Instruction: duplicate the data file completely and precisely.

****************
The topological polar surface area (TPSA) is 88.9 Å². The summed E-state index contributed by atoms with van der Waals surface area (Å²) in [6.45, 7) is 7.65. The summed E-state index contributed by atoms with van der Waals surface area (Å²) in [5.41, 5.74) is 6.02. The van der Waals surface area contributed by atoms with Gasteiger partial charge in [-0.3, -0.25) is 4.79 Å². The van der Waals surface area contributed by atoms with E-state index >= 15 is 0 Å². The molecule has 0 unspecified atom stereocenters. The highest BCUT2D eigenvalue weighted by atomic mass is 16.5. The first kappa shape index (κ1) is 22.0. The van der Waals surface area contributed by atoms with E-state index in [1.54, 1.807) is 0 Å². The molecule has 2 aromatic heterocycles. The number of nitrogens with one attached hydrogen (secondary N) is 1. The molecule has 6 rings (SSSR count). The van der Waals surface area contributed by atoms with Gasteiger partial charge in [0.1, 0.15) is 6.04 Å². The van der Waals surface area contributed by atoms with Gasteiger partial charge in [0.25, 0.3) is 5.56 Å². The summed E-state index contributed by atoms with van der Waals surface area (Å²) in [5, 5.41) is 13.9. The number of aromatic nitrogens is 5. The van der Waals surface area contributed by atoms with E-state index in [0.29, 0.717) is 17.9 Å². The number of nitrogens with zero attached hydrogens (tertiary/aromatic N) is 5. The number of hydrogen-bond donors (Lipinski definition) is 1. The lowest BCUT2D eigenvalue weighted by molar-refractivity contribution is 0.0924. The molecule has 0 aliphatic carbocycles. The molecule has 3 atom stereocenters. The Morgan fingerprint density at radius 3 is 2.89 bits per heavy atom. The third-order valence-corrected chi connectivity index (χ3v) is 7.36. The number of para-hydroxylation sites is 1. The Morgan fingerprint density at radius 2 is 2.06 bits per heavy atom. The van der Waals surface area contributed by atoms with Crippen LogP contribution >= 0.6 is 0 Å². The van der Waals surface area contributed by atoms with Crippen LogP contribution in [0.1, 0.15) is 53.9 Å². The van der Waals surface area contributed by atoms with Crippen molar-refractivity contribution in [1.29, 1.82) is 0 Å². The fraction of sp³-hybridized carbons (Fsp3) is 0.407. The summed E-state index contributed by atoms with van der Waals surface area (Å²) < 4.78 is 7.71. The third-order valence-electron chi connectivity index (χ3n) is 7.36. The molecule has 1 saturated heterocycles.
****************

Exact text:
The topological polar surface area (TPSA) is 88.9 Å². The summed E-state index contributed by atoms with van der Waals surface area (Å²) in [6.45, 7) is 7.65. The summed E-state index contributed by atoms with van der Waals surface area (Å²) in [5.41, 5.74) is 6.02. The van der Waals surface area contributed by atoms with Gasteiger partial charge in [-0.3, -0.25) is 4.79 Å². The van der Waals surface area contributed by atoms with E-state index >= 15 is 0 Å². The molecule has 0 unspecified atom stereocenters. The highest BCUT2D eigenvalue weighted by atomic mass is 16.5. The first kappa shape index (κ1) is 22.0. The van der Waals surface area contributed by atoms with E-state index in [1.54, 1.807) is 0 Å². The molecule has 2 aromatic heterocycles. The number of nitrogens with one attached hydrogen (secondary N) is 1. The molecule has 6 rings (SSSR count). The van der Waals surface area contributed by atoms with Gasteiger partial charge in [0.1, 0.15) is 6.04 Å². The van der Waals surface area contributed by atoms with Gasteiger partial charge in [0.25, 0.3) is 5.56 Å². The summed E-state index contributed by atoms with van der Waals surface area (Å²) in [5, 5.41) is 13.9. The number of aromatic nitrogens is 5. The van der Waals surface area contributed by atoms with E-state index in [0.29, 0.717) is 17.9 Å². The number of nitrogens with zero attached hydrogens (tertiary/aromatic N) is 5. The number of hydrogen-bond donors (Lipinski definition) is 1. The lowest BCUT2D eigenvalue weighted by molar-refractivity contribution is 0.0924. The molecule has 0 aliphatic carbocycles. The molecule has 3 atom stereocenters. The Morgan fingerprint density at radius 3 is 2.89 bits per heavy atom. The third-order valence-corrected chi connectivity index (χ3v) is 7.36. The number of para-hydroxylation sites is 1. The Morgan fingerprint density at radius 2 is 2.06 bits per heavy atom. The van der Waals surface area contributed by atoms with Crippen LogP contribution >= 0.6 is 0 Å². The van der Waals surface area contributed by atoms with Crippen LogP contribution in [0.1, 0.15) is 53.9 Å². The van der Waals surface area contributed by atoms with Crippen molar-refractivity contribution in [1.29, 1.82) is 0 Å². The fraction of sp³-hybridized carbons (Fsp3) is 0.407. The summed E-state index contributed by atoms with van der Waals surface area (Å²) < 4.78 is 7.71. The third-order valence-electron chi connectivity index (χ3n) is 7.36. The molecule has 1 saturated heterocycles.